"Are you all right?"

The voice was deep and masculine and might have been reassuring. Except for the man it was attached to.

No. No. NO.

This was not how she had intended to meet Kiernan McAllister!

"I seem to be stuck," Stacy said with all the dignity she could muster. After the initial glance, she grasped the steering wheel and looked straight ahead, as if she was planning on going somewhere.

She felt her attempt at dignity might have failed, because he said, his voice the calm, steady voice of someone who had found another standing at the precipice, "That's all right. Let's get you out of there, and see what the damage is."

"Mostly to your garden, I'm afraid."

"I'm not worried about my garden." Again, that calm, talking-her-down-from-the-ledge tone of voice.

"Here. Take my hand."

She needed to reclaim her dignity by insisting she was fine. But when she opened her mouth, not a single sound came out.

"Take my hand."

This time, it was a command more than a request. Weakly, it felt like something of a relief to have choice taken away from her!

As if in a dream, Stacy put her hand in his. She felt it close around hers, warm and strong, and found herself pulled, with seemingly effortless might out of the car and straight into a wall of…man.

She should have felt the cold instantly. Instead, she felt like Charlie Chaplin doing a "slipping on a banana peel" routine. Her legs seemed to be shooting out in different directions.

She yanked free of his hands and threw herself against his chest, hugging tight.

And felt the warmth of it. And the shock. Bare skin? It was snowing out. How was it possible he was bare chested?

Who cares? a little voice whispered in accompaniment to the tingle moving up her spine. Given how humiliating her circumstances, she should not be so aware of the steely firmness of silky flesh and the sensation of being intimately close to pure power. She really should not be proclaiming the experience delicious.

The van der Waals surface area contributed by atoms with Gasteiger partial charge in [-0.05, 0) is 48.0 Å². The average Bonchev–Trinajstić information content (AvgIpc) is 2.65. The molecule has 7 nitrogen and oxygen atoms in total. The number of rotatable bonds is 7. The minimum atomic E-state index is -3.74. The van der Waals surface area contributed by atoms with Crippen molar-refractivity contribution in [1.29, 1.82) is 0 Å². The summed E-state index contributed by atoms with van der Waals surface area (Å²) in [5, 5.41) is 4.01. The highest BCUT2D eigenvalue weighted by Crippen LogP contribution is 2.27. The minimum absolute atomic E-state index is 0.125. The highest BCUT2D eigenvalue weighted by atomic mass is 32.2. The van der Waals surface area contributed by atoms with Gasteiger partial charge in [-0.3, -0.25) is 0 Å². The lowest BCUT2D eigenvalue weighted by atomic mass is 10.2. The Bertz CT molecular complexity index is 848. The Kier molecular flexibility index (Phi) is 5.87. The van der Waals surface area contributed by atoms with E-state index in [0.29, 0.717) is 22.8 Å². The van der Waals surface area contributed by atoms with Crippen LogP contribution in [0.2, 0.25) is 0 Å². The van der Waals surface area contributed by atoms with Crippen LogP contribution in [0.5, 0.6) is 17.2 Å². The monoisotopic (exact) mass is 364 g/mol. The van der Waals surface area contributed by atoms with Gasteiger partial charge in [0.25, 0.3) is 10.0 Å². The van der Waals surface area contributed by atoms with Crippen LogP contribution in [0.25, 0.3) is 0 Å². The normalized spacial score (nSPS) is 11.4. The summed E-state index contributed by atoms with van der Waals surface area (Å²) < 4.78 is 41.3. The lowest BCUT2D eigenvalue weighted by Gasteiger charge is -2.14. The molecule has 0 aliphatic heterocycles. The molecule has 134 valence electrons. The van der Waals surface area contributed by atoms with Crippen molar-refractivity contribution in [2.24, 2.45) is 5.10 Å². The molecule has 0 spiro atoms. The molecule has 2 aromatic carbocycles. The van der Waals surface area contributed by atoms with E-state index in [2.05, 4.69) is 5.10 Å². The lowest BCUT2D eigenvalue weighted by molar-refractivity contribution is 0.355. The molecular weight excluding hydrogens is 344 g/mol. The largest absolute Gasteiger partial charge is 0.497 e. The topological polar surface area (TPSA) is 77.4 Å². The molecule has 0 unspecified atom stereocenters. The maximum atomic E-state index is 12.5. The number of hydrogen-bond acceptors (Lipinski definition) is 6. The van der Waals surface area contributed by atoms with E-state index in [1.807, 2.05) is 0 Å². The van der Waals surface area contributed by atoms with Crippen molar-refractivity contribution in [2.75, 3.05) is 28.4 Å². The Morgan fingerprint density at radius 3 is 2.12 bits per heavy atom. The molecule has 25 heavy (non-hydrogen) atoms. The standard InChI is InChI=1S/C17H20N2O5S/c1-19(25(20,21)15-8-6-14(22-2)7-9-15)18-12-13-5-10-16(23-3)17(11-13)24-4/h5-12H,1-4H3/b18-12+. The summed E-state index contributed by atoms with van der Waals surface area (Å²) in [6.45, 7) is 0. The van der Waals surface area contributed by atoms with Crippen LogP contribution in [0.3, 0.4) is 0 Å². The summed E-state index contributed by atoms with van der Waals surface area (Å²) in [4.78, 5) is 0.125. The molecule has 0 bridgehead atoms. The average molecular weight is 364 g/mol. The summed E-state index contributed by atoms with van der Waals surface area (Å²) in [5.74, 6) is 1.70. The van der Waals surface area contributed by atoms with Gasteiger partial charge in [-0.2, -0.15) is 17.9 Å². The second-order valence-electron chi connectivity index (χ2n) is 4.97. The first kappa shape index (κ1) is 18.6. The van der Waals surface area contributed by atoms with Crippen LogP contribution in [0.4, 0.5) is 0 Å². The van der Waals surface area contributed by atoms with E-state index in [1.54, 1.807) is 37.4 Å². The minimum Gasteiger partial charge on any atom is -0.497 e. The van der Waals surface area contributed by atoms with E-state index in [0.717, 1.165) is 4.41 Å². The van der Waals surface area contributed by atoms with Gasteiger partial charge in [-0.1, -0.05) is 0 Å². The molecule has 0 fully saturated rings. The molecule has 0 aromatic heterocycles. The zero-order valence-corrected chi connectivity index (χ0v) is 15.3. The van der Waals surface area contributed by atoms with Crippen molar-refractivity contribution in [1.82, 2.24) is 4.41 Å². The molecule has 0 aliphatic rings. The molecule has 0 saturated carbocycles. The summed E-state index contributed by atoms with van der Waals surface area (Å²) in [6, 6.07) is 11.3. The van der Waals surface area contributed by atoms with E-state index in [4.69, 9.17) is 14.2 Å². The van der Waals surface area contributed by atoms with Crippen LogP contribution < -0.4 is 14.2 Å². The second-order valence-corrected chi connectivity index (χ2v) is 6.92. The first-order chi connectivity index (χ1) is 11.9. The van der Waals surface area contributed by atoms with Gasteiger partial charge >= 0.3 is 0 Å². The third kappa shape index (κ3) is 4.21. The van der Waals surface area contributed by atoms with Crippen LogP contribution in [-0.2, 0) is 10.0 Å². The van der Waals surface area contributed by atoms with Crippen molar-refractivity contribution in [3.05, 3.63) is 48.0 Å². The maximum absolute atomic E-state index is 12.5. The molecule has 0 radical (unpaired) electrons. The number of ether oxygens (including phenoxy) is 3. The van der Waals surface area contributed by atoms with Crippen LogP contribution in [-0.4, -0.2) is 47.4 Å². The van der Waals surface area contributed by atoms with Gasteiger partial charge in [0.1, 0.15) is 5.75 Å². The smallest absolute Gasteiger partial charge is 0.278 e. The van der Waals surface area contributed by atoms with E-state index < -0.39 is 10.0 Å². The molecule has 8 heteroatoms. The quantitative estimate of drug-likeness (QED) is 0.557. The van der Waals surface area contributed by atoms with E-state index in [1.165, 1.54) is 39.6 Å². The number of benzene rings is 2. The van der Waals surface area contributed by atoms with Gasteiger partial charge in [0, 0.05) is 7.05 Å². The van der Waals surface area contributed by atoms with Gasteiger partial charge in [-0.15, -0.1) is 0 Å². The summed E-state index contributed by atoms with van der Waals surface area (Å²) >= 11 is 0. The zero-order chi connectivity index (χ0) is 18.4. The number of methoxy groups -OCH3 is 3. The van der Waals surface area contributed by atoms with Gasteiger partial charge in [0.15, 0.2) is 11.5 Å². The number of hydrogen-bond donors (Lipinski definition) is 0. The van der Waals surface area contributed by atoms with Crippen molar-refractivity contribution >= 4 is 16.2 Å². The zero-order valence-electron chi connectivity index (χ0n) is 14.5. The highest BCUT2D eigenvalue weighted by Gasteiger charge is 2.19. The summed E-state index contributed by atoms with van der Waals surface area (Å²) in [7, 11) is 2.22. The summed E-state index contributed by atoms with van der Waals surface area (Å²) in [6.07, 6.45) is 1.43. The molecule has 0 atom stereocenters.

"Whoa." He unglued her from him and put her slightly away, his hands settled on her shoulders. "Neither you nor your car appear properly shod for this weather."

He was right. Her feet were stylishly clad in a ballet slipper style shoe by a famous designer. She had bought the red slippers—a la Dorothy in the Wizard of Oz—when she had been more able to afford such whims.

The shoes had no grip on the sole. Stacy was no better prepared for snow than her car had been, and she was inordinately grateful for his steadying hands on her shoulders.

"What have you got on?" he asked, his tone incredulous.

The question really should have been what did he have on—since she was peripherally aware it was not much—but she glanced down at herself, anyway.

The shoes added a light Bohemian touch to an otherwise ultraconservative, just-above-the-knee gray skirt that she had paired with dark tights and a white blouse. At the last moment she had donned a darker gray sweater, which she was glad for now, as the snow fell around her. Nothing about her outfit—not even the shoes—commanded that incredulous tone.

Then, she dared glance fully at her rescuer and realized his question about what she had on was not in the context of her very stylish outfit at all. He was referring to her tires!

"Not even all seasons," he said, squinting past her at the front tire that rested on top of what had been, no doubt, a very expensive shrub. His tone was disapproving. "Summer tires. What were you thinking?"

It was terribly difficult to drag her attention away this unexpectedly delicious encounter with the Kiernan McAllister and focus on the question. She felt as if her voice was coming from under water when she answered.